Richard Sipe and the call to truth

Chris McDonnell

In this article Chris McDonnell, a retired headteacher, reflects on the life and work of Richard Sipe. The author is national secretary to the Movement for Married Clergy and writes in the Catholic Times.

Economical with the truth
We live in confusing times. While in his play All’s well that ends well Shakespeare has Mariana say that ‘No legacy is so rich as honesty’ our era has developed numerous euphemisms which risk making falsehood our legacy for the next generation. We talk rather too easily of ‘spin doctors’, ‘fake news’ and being ‘economical with the truth’ but these all risk glazing a veneer of acceptability on what should be deemed unacceptable.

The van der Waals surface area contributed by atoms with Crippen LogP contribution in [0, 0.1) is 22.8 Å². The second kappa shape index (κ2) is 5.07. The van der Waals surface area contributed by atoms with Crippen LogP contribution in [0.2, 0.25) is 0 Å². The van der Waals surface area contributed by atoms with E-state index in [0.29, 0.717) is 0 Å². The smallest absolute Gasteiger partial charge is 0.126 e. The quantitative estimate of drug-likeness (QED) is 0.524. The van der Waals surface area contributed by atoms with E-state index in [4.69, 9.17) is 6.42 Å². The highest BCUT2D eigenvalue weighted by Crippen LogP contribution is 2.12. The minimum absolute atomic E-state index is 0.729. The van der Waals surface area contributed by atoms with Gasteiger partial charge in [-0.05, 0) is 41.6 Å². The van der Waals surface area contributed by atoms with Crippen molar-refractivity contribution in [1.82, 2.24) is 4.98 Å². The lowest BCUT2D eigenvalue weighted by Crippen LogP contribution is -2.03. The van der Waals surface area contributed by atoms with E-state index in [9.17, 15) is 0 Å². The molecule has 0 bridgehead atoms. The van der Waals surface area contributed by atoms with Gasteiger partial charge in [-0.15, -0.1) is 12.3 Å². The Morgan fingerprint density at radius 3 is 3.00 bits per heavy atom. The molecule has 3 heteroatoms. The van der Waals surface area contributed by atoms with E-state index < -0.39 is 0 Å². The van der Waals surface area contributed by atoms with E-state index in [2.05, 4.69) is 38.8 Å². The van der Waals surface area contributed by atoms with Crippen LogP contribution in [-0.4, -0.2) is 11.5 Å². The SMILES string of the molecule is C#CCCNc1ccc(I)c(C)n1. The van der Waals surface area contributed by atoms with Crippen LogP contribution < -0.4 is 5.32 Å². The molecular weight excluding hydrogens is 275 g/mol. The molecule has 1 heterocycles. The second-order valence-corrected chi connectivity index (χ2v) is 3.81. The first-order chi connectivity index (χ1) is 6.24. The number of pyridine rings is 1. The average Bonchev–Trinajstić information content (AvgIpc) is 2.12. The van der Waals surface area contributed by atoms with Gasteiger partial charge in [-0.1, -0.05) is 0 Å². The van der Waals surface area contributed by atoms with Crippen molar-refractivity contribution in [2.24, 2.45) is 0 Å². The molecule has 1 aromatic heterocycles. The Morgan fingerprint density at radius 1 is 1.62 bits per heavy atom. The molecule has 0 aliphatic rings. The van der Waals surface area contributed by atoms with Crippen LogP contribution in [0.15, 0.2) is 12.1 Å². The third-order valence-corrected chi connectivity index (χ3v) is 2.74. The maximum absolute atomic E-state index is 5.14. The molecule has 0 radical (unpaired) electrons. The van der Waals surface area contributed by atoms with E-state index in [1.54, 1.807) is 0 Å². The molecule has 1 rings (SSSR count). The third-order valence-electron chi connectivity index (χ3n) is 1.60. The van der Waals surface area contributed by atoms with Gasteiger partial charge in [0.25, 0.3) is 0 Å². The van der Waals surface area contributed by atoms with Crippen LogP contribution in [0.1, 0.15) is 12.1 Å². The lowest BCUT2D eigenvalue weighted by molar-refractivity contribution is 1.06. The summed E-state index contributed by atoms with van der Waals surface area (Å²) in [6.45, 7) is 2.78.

Such problems are not entirely new. Misleading propaganda of all kinds has been with us since the dawn of time and being ‘economical with the truth’ has a long political history, going back at least to Edmund Burke1. Yet since the mid-1980s, when the then-UK cabinet secretary Robert Armstrong used the phrase in the Spycatcher trial in 1986, the phrase has become an increasingly popular euphemism for telling a known lie.

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